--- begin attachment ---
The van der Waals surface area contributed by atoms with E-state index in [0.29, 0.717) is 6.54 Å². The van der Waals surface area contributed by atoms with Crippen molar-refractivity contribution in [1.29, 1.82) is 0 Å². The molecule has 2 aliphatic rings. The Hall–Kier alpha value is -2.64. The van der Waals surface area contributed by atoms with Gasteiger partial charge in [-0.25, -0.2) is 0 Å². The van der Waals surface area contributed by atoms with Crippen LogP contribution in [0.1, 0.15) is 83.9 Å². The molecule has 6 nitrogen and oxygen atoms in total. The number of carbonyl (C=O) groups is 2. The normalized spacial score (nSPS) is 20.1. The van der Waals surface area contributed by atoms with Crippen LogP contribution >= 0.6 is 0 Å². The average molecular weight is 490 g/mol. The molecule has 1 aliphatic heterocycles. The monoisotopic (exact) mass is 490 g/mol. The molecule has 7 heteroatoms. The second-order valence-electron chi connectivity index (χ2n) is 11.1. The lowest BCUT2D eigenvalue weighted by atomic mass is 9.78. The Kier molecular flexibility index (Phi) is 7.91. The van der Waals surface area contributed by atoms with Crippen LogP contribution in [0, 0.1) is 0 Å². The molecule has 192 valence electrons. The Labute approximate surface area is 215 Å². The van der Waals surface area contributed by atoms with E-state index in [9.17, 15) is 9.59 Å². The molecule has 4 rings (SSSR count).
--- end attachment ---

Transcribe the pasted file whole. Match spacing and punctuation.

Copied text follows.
The van der Waals surface area contributed by atoms with E-state index in [0.29, 0.717) is 6.54 Å². The van der Waals surface area contributed by atoms with Crippen molar-refractivity contribution in [1.29, 1.82) is 0 Å². The molecule has 2 aliphatic rings. The Hall–Kier alpha value is -2.64. The van der Waals surface area contributed by atoms with Gasteiger partial charge in [-0.25, -0.2) is 0 Å². The van der Waals surface area contributed by atoms with Crippen LogP contribution in [0.1, 0.15) is 83.9 Å². The molecule has 6 nitrogen and oxygen atoms in total. The number of carbonyl (C=O) groups is 2. The normalized spacial score (nSPS) is 20.1. The van der Waals surface area contributed by atoms with Crippen LogP contribution >= 0.6 is 0 Å². The average molecular weight is 490 g/mol. The molecule has 1 aliphatic heterocycles. The monoisotopic (exact) mass is 490 g/mol. The molecule has 7 heteroatoms. The second-order valence-electron chi connectivity index (χ2n) is 11.1. The lowest BCUT2D eigenvalue weighted by atomic mass is 9.78. The Kier molecular flexibility index (Phi) is 7.91. The van der Waals surface area contributed by atoms with Crippen LogP contribution in [0, 0.1) is 0 Å². The molecule has 192 valence electrons. The Labute approximate surface area is 215 Å². The van der Waals surface area contributed by atoms with E-state index in [9.17, 15) is 9.59 Å². The molecule has 4 rings (SSSR count).